April 21st 2001

  Buy Issue 2606

Articles from this issue:

INTERVIEW: Refugees - what should we do?

EDITORIAL: Defence - the way forward

CANBERRA OBSERVED: Costello's future linked to Howard's fate

INDONESIA : Can Wahid survive IMF demands and army intrigue?

TRADE : Why US trade deal won't fly

ENVIRONMENT: Kyoto greenhouse Protocol "dead in the water"

New Voluntary Euthanasia Bill in SA

Grain farmers tackle crisis in agriculture

Straws in the Wind



COMMENT: How modern culture erodes family ties

DRUGS: Guarded optimism after Melbourne summit

ECONOMICS: Victims of the "new economy"

EDUCATION: "Educational Left" - how it failed schools

BOOKS: "How many divisions ... ?"

BOOKS: Business ethics: 'NO LOGO', by Naomi Klein

Books promotion page

New Voluntary Euthanasia Bill in SA

by Paul Russell

News Weekly, April 21, 2001
In March this year, Democrat MLC Sandra Kanck and former Liberal MP Bob Such simultaneously introduced yet another Voluntary Euthanasia Bill into both houses of the South Australian Parliament. The Orwellian title "Dignity in Dying", given the Bill's subject, typifies the sleight-of-hand tactics that have characterised the debate over the last six years.

In the midst of the media hubbub, Adelaide's Sunday Mail opinion columnist, Andrew Holman, summed up the concerns of many South Australians:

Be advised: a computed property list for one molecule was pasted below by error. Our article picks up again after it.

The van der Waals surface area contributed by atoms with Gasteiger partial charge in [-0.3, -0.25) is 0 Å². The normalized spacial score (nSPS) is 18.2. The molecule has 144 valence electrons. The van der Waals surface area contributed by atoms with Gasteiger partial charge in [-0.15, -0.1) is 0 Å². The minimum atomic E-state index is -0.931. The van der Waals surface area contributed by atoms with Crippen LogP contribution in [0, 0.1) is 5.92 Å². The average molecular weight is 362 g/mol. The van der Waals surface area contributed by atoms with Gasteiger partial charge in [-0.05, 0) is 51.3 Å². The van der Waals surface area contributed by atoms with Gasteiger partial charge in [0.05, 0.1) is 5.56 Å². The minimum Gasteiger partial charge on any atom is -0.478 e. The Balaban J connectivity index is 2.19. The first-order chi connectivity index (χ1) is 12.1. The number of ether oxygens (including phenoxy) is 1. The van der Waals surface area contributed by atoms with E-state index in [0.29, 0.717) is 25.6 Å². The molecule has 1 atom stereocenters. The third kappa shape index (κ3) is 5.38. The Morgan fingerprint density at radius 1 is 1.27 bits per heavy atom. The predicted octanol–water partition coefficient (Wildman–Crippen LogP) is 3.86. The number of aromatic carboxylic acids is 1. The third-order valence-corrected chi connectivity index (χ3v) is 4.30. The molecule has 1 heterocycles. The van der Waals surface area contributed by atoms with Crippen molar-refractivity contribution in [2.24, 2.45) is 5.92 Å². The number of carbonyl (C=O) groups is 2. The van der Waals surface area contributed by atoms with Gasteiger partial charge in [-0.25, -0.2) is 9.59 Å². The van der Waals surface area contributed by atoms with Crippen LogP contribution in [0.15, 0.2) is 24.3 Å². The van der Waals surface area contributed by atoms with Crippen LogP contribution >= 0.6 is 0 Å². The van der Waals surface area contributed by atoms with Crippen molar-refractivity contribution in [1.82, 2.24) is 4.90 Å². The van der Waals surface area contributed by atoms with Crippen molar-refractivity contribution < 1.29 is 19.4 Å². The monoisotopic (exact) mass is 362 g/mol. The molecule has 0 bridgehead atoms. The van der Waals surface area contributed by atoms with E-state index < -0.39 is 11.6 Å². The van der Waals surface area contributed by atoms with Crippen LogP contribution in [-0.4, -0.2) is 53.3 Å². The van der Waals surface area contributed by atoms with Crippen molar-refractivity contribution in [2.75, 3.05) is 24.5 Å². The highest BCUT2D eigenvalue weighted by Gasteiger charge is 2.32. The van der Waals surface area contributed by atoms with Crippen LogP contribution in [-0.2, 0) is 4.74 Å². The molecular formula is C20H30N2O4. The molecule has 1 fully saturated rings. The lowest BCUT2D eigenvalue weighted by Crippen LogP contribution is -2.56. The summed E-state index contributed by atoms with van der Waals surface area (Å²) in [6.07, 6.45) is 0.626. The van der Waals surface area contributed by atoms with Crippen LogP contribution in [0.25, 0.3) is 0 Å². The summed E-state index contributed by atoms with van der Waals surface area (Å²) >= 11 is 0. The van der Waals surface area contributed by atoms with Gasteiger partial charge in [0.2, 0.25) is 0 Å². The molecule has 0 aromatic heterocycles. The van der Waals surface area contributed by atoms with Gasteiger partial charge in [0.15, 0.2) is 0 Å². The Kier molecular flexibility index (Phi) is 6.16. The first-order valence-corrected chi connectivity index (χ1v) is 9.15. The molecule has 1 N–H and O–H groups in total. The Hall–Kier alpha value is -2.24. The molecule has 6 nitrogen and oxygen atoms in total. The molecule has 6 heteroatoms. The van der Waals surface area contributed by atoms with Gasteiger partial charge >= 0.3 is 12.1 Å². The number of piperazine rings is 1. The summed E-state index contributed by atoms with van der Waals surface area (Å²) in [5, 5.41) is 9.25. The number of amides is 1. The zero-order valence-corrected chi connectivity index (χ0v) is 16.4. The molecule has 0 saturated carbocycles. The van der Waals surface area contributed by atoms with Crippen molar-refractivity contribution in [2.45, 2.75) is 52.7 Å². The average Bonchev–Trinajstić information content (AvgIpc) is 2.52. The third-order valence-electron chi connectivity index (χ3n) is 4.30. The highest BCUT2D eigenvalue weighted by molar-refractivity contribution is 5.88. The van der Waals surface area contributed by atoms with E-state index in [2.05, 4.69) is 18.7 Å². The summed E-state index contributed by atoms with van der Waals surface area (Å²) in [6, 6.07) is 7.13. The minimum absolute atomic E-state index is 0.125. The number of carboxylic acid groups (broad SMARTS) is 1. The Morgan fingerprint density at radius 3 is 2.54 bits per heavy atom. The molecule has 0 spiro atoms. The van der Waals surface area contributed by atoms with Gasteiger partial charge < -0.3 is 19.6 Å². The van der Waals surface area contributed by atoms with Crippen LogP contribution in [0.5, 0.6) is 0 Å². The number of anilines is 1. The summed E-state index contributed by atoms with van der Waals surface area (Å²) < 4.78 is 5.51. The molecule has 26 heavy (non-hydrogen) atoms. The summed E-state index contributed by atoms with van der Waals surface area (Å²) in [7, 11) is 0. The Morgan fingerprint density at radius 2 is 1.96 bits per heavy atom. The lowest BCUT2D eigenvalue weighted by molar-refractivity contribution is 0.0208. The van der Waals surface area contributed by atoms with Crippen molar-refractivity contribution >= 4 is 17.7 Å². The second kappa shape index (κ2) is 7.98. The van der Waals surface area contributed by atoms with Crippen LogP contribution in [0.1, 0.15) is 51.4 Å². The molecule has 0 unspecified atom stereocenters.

"Here we have a crisis with the Australian dollar, problems with unemployment, people living in poverty etc, etc, and along comes one Democrat in our own backyard - SA Deputy Leader Sandra Kanck - who says she wants euthanasia to be an election issue. Get real."

Holman described Ms Kanck's Bill as "a personal crusade which will clog parliamentary processes like a bad case of constipation".

Senior Liberal Party officials are expressing concern as to what effect the passage of this Bill will have on their chances of re-election. They believe that allowing debate on issues such as euthanasia in an election year is tantamount to electoral suicide.

This, at a time when the Upper House is already embroiled in a protracted debate over the Government-sponsored Prostitution Regulation Bill 2000.

With recent opinion polls pointing to the possibility of an ALP victory in the next election, it remains to be seen whether or not Premier Olsen and his deputy, Rob Kerin, will risk allowing time for the Kanck Bill to be debated.

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